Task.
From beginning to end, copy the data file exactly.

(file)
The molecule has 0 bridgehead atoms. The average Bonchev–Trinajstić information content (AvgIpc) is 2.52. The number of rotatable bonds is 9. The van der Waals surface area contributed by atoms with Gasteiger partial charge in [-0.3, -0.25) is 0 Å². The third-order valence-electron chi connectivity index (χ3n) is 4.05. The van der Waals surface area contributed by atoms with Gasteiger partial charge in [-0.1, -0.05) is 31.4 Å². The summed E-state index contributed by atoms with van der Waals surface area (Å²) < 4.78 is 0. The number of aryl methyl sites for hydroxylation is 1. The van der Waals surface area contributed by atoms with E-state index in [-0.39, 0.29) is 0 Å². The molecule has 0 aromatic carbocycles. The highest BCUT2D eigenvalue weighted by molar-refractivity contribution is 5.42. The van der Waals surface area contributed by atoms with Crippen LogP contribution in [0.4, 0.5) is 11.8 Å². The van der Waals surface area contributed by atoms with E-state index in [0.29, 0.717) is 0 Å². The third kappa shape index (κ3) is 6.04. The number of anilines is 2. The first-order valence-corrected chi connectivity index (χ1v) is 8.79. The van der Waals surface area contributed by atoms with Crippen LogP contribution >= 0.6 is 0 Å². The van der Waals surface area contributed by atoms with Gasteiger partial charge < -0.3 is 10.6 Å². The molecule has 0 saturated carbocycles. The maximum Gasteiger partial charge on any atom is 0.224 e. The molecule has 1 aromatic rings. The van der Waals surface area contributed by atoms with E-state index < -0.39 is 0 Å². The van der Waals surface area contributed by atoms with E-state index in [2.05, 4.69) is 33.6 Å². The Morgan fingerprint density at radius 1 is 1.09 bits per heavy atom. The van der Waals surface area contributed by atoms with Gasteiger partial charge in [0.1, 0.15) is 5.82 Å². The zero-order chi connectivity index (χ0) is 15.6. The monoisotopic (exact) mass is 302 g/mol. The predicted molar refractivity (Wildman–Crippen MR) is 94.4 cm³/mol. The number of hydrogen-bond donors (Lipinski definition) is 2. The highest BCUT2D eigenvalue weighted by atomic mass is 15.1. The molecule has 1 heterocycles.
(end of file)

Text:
The molecule has 0 bridgehead atoms. The average Bonchev–Trinajstić information content (AvgIpc) is 2.52. The number of rotatable bonds is 9. The van der Waals surface area contributed by atoms with Gasteiger partial charge in [-0.3, -0.25) is 0 Å². The third-order valence-electron chi connectivity index (χ3n) is 4.05. The van der Waals surface area contributed by atoms with Gasteiger partial charge in [-0.1, -0.05) is 31.4 Å². The summed E-state index contributed by atoms with van der Waals surface area (Å²) < 4.78 is 0. The number of aryl methyl sites for hydroxylation is 1. The van der Waals surface area contributed by atoms with E-state index in [-0.39, 0.29) is 0 Å². The molecule has 0 aromatic carbocycles. The highest BCUT2D eigenvalue weighted by molar-refractivity contribution is 5.42. The van der Waals surface area contributed by atoms with Crippen LogP contribution in [0.4, 0.5) is 11.8 Å². The van der Waals surface area contributed by atoms with E-state index in [0.29, 0.717) is 0 Å². The third kappa shape index (κ3) is 6.04. The number of anilines is 2. The first-order valence-corrected chi connectivity index (χ1v) is 8.79. The van der Waals surface area contributed by atoms with Crippen LogP contribution >= 0.6 is 0 Å². The van der Waals surface area contributed by atoms with Gasteiger partial charge < -0.3 is 10.6 Å². The molecule has 0 saturated carbocycles. The maximum Gasteiger partial charge on any atom is 0.224 e. The molecule has 1 aromatic rings. The van der Waals surface area contributed by atoms with E-state index < -0.39 is 0 Å². The van der Waals surface area contributed by atoms with E-state index in [2.05, 4.69) is 33.6 Å². The Morgan fingerprint density at radius 1 is 1.09 bits per heavy atom. The van der Waals surface area contributed by atoms with Gasteiger partial charge in [0.1, 0.15) is 5.82 Å². The zero-order chi connectivity index (χ0) is 15.6. The monoisotopic (exact) mass is 302 g/mol. The predicted molar refractivity (Wildman–Crippen MR) is 94.4 cm³/mol. The number of hydrogen-bond donors (Lipinski definition) is 2. The highest BCUT2D eigenvalue weighted by atomic mass is 15.1. The molecule has 1 heterocycles.